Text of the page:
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798 Art District
17 km (20 minutes)

This former factory complex has been transformed into a thriving artistic and cultural community. Located in the Dashanzi area northeast of central Beijing, the industrial-looking estate is a creative hub with a range of galleries, exhibitions, artist studios, design companies and restaurants.

National Stadium (Bird’s Nest)
28 km (35 minutes)

During the 2008 Olympic Games the National Stadium became an iconic image, showcasing the excellence of Chinese architecture. The design reflects traditional Chinese elements (the red glow symbolises luck) and incorporates modern elements (the structure evokes the energetic spirit of athletes). Sports buffs will also want to visit the nearby National Aquatics Centre (dubbed the ‘Water Cube’) and the National Indoor Stadium.

Hutongs
30 km (40 minutes)

Step into the past and stroll down these tight alleys and narrow streets. A hutong is a simple alleyway, usually running East-West, built around a major building. Full of character and slice-of-life charm, you’ll need your compass to navigate your way out of the labyrinth.

Forbidden City & Tian’anmen Square
32 km (45 minutes)

Put these at the top of your to-do list.

In the heart of Beijing, Tian’anmen Square is a huge open space bordered by grand, imposing government buildings, including Memorial Hall of Chairman Mao and the National Museum of China. Open daily, you can get there via Subway Line 1 and disembark at Tiananmen East or Tiananmen West Station.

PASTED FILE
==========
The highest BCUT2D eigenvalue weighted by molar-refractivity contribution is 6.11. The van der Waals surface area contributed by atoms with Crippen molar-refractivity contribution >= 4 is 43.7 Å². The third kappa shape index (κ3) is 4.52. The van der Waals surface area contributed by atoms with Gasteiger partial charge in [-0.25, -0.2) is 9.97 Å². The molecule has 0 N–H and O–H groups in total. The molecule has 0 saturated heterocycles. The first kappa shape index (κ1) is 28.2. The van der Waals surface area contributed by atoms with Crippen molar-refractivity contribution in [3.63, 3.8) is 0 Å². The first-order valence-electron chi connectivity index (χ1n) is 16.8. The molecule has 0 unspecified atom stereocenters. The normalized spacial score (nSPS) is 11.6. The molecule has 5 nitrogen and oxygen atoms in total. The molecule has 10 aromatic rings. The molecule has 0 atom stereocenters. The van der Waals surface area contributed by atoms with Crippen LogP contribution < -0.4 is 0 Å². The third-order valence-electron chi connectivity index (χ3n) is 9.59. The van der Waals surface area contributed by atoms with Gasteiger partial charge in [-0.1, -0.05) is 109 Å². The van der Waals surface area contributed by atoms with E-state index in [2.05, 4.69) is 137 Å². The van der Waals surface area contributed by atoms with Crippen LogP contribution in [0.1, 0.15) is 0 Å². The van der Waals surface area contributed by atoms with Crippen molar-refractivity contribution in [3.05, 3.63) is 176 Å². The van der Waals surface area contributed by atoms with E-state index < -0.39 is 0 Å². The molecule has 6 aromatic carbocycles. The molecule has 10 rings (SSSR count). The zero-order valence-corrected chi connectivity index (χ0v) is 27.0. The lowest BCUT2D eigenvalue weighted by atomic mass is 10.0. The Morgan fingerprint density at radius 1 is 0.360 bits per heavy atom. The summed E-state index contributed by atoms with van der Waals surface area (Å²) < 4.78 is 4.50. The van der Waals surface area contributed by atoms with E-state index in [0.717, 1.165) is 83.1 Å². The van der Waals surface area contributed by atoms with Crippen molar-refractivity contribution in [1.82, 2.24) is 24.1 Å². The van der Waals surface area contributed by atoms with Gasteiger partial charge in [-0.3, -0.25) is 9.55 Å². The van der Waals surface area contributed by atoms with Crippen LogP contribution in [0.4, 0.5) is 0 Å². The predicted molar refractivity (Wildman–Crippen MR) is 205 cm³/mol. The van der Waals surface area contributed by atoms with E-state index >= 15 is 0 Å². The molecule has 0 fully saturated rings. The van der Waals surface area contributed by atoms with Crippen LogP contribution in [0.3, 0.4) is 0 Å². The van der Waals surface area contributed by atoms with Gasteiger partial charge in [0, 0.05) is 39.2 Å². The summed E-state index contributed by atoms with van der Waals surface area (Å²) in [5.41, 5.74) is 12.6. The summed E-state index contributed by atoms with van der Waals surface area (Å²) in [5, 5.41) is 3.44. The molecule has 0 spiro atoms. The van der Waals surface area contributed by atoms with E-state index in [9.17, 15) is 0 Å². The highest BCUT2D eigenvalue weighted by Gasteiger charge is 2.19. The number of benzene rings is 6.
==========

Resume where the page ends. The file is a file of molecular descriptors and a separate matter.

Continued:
Just north of Tian’anmen Tower, the Forbidden City deserves at least one full afternoon. Once the imperial palace of the Ming and Qing dynasties, for over 500 years this magnificent palace was home to 24 emperors. Now fully restored to its former glory, this tourist Mecca inspires awe with its architectural beauty and imposing size. The largest and most well-preserved imperial residence in China today, in 1987 the United Nations Educational, Scientific and Cultural Organisation recognised the Forbidden City as a world cultural legacy.

Temple of Heaven
33 km (45 minutes)

Located in the southeast of Beijing, the Temple of Heaven was the place where royalty came to pray. Built in 1420 during the Ming Dynasty, UNESCO has listed the Temple as one of the World Cultural Relics.

Summer Palace
43 km (60 minutes)

Epic in scale and ingenious in its design, construction of the Summer Palace began in 1750 under Emperor Qianlong. An awe-inspiring masterpiece of Chinese landscape design, it remains one of China’s largest and best-preserved imperial gardens. Spread out over 294 hectares (726 acres), it blends the natural landscape of the hills with man-made features and residences. Located 15 km from central Beijing, add this one to your must-see list.

Great Wall at Mutianyu
46 km (60 minutes)

Not for nothing is this listed as one of the Wonders of the World. Spanning almost 9,000 km, this spectacular engineering marvel inspires awe and wonder. For visitors to Beijing, the closest point along the Great Wall is at Mutianyu, about 50km northeast of Langham Place, Beijing Capital Airport. Winding through lofty mountains and high ridges, this stretch of the Great Wall is dotted with watch towers. Our ever-helpful X team will be happy to help you with details on directions and transport options.